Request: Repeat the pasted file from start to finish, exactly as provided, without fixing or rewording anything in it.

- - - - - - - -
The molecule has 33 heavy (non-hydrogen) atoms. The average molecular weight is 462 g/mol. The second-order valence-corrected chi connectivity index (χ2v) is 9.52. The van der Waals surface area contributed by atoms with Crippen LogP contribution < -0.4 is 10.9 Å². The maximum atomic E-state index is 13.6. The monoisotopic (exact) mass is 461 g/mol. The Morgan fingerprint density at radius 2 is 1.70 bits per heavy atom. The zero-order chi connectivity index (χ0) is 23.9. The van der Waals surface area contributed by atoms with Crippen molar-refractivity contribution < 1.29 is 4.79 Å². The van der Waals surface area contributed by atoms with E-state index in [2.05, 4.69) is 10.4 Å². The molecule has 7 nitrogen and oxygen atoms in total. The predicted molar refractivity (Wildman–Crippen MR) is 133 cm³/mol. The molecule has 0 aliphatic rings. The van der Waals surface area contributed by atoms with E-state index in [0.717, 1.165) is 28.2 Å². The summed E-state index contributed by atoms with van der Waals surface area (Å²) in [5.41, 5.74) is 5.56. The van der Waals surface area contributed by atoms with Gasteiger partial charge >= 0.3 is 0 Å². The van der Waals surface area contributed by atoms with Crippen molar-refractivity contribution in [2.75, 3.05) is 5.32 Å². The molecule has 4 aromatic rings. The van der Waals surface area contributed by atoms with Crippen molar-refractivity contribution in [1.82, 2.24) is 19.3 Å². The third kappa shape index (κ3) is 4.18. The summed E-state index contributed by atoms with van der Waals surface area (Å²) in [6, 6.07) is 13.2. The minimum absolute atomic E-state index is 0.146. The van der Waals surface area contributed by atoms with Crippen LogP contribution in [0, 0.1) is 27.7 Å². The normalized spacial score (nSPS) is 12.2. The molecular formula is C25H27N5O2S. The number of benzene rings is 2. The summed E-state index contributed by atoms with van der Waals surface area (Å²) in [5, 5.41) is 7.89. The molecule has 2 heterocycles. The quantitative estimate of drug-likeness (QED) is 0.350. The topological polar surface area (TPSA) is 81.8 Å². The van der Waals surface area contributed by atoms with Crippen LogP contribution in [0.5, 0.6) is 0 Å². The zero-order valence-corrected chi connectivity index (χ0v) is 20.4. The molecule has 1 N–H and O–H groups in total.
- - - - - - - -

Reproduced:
The molecule has 33 heavy (non-hydrogen) atoms. The average molecular weight is 462 g/mol. The second-order valence-corrected chi connectivity index (χ2v) is 9.52. The van der Waals surface area contributed by atoms with Crippen LogP contribution < -0.4 is 10.9 Å². The maximum atomic E-state index is 13.6. The monoisotopic (exact) mass is 461 g/mol. The Morgan fingerprint density at radius 2 is 1.70 bits per heavy atom. The zero-order chi connectivity index (χ0) is 23.9. The van der Waals surface area contributed by atoms with Crippen molar-refractivity contribution < 1.29 is 4.79 Å². The van der Waals surface area contributed by atoms with E-state index in [2.05, 4.69) is 10.4 Å². The molecule has 7 nitrogen and oxygen atoms in total. The predicted molar refractivity (Wildman–Crippen MR) is 133 cm³/mol. The molecule has 0 aliphatic rings. The van der Waals surface area contributed by atoms with E-state index in [0.717, 1.165) is 28.2 Å². The summed E-state index contributed by atoms with van der Waals surface area (Å²) in [5.41, 5.74) is 5.56. The van der Waals surface area contributed by atoms with Gasteiger partial charge >= 0.3 is 0 Å². The van der Waals surface area contributed by atoms with Crippen molar-refractivity contribution in [2.75, 3.05) is 5.32 Å². The molecule has 4 aromatic rings. The van der Waals surface area contributed by atoms with Crippen molar-refractivity contribution in [1.82, 2.24) is 19.3 Å². The third kappa shape index (κ3) is 4.18. The summed E-state index contributed by atoms with van der Waals surface area (Å²) in [6, 6.07) is 13.2. The minimum absolute atomic E-state index is 0.146. The van der Waals surface area contributed by atoms with Crippen LogP contribution in [0, 0.1) is 27.7 Å². The normalized spacial score (nSPS) is 12.2. The molecular formula is C25H27N5O2S. The number of benzene rings is 2. The summed E-state index contributed by atoms with van der Waals surface area (Å²) in [5, 5.41) is 7.89. The molecule has 2 heterocycles. The quantitative estimate of drug-likeness (QED) is 0.350. The topological polar surface area (TPSA) is 81.8 Å². The van der Waals surface area contributed by atoms with Crippen LogP contribution in [0.5, 0.6) is 0 Å². The zero-order valence-corrected chi connectivity index (χ0v) is 20.4. The molecule has 1 N–H and O–H groups in total.